i am who i am, partly, because of the women who have poured into my life. that part, those traces of their DNA in me, weaves throughout my personality, my existence.
good or bad, strong or weak, happy or sad, you and i carry with us their story. they are a part of us.
some of you have the gift of living in the same town as your extended family. not for me. that's never been the case. looking back, i never thought i was missing out. i simply thought we had it just as good. it always involved packing bags and a three hour drive. our visits took place a few times a year
and were always sweet.
great-great grandmother, mama aubeye with hair as smooth as silk and white as snow. we'd visit her in the nursing home and i'd try so hard to make all the family connections that were being shared.
great-great grandmother, ma-ma, would walk us out to the backyard to pick pears. green and delicious, right off the tree. her neighbors were of a different race, even in a small southern town. that visual is strong.
great grandmother, mama rainwater, had a house on a hill. she had beautiful glass paperweights and our time with her was with all the cousins and our moms. we'd play while they would visit. exploring her house.
great grandmother, nother bea, would bring us family circle cut outs from the newspaper. she loved to make us laugh with her jokes. she never spoke unkindly and seemed to eat up every second we would sit and visit with her. she would greet us at the screen door as she heard us pull up to her driveway. and in her later years, every word from her mouth seemed to be a prayer. she never stopped interceding. that was her Kingdom work even in a hospital bed.
|[nother bea and nana]
grandmother, nana, would make visits with papa to see us, especially if it was a school play or church musical. she was a frugal one with a cooler full of mr. pibb for the road. at her house, everything was perfectly neat and orderly. back in the days when you paid for long distance telephone service, nana would call every saturday evening to hear about our week. she cared deeply for her church family and served her church well.
|[granny on far right, sticking her tongue out, with her friends]
|grandmother, granny, in her rocking chair either on the front porch or in the living room. she'd have juicy fruit gum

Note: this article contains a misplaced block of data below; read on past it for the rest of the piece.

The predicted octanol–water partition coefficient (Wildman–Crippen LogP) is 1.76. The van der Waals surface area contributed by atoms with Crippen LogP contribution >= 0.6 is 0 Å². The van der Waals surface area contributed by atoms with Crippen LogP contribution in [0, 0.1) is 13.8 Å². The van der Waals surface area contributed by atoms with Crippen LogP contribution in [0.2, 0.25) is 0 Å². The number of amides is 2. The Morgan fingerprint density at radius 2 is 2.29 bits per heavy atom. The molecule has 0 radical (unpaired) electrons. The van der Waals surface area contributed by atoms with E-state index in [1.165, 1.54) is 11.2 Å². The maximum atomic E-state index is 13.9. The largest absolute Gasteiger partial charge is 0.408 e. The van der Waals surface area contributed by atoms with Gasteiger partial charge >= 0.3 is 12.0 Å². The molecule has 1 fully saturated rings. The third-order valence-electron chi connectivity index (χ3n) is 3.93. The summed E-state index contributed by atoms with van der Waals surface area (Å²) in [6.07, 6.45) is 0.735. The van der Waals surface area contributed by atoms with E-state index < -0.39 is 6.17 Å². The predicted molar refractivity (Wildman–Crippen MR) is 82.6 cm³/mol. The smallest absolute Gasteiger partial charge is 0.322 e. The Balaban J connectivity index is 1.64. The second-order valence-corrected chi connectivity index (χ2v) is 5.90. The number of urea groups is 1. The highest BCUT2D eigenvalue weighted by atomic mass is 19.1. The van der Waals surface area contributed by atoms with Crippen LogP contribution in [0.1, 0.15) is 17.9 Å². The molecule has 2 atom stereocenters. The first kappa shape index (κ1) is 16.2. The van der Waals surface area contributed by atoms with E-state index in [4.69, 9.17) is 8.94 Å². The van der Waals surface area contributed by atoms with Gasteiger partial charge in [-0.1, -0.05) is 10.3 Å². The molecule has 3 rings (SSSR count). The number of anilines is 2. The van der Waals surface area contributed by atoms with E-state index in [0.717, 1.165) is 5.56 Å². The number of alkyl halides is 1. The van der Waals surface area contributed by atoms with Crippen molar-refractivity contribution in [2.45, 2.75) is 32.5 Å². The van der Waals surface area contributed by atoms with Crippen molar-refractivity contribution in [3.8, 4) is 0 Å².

in the pantry and a homemade several layered chocolate cake waiting for us. she stayed up late watching the atlanta news and had the entire atlanta journal-constitution read within the hour of its morning delivery. she served her city well out of a love for the people.
mom, i can't even type her name, without tears forming. could she be any more beautiful? the countenance is a reflection of her heart. the beauty an overflow of her soul.
the other women in my family poured into me, but none like my mom. her calm spirit would and still does greet my most stressful of days. her outlook on life has eternal perspective. she has battled cancer, a deadly tornado, and the hardships of ministry as a pastor's wife. and yet, God remains her refuge and hope. her gift of mercy receives the poorest of the poor and loves all people. she gives generously and loves radically. all with the deepest southern accent and hospitality that ever did exist!
i have been given much as i think of the legacy before me.
a rich family inheritance
servants of the local church
servants of their city
a strong faith
i take these gifts and pass them down.
i take their prayers and live them out.
i take their example in the church and city and continue it at Epic and in san francisco.
i think of the thousands of prayers these women have uttered with faith believing, not only for their children, but for me.
"each prayer is like a seed that gets planted in the ground. it disappears for a season, but it eventually bears fruit that blesses future generations." [m. batterson]